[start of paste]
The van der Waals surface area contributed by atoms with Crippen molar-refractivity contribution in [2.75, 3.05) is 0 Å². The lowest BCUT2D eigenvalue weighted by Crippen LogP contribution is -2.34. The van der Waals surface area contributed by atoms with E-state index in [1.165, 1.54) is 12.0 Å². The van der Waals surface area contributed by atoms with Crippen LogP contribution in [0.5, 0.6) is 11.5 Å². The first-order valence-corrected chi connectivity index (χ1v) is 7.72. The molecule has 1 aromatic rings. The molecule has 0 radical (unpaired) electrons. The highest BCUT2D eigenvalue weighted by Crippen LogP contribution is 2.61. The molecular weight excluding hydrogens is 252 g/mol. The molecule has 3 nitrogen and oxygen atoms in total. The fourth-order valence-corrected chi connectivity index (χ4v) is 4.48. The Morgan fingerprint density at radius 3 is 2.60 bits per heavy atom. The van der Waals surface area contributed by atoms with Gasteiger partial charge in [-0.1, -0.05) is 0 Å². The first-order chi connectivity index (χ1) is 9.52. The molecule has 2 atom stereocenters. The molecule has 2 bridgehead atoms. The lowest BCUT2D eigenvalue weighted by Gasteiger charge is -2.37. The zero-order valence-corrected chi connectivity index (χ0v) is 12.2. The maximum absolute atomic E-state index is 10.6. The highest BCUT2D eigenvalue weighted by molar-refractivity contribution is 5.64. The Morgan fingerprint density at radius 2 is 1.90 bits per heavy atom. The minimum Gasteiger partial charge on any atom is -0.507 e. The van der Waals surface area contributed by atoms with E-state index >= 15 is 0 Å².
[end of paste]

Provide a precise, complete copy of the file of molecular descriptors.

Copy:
The van der Waals surface area contributed by atoms with Crippen molar-refractivity contribution in [2.75, 3.05) is 0 Å². The lowest BCUT2D eigenvalue weighted by Crippen LogP contribution is -2.34. The van der Waals surface area contributed by atoms with E-state index in [1.165, 1.54) is 12.0 Å². The van der Waals surface area contributed by atoms with Crippen LogP contribution in [0.5, 0.6) is 11.5 Å². The first-order valence-corrected chi connectivity index (χ1v) is 7.72. The molecule has 1 aromatic rings. The molecule has 0 radical (unpaired) electrons. The highest BCUT2D eigenvalue weighted by Crippen LogP contribution is 2.61. The molecular weight excluding hydrogens is 252 g/mol. The molecule has 3 nitrogen and oxygen atoms in total. The fourth-order valence-corrected chi connectivity index (χ4v) is 4.48. The Morgan fingerprint density at radius 3 is 2.60 bits per heavy atom. The van der Waals surface area contributed by atoms with Gasteiger partial charge in [-0.1, -0.05) is 0 Å². The first-order chi connectivity index (χ1) is 9.52. The molecule has 2 atom stereocenters. The molecule has 2 bridgehead atoms. The lowest BCUT2D eigenvalue weighted by Gasteiger charge is -2.37. The zero-order valence-corrected chi connectivity index (χ0v) is 12.2. The maximum absolute atomic E-state index is 10.6. The highest BCUT2D eigenvalue weighted by molar-refractivity contribution is 5.64. The Morgan fingerprint density at radius 2 is 1.90 bits per heavy atom. The minimum Gasteiger partial charge on any atom is -0.507 e. The van der Waals surface area contributed by atoms with E-state index >= 15 is 0 Å².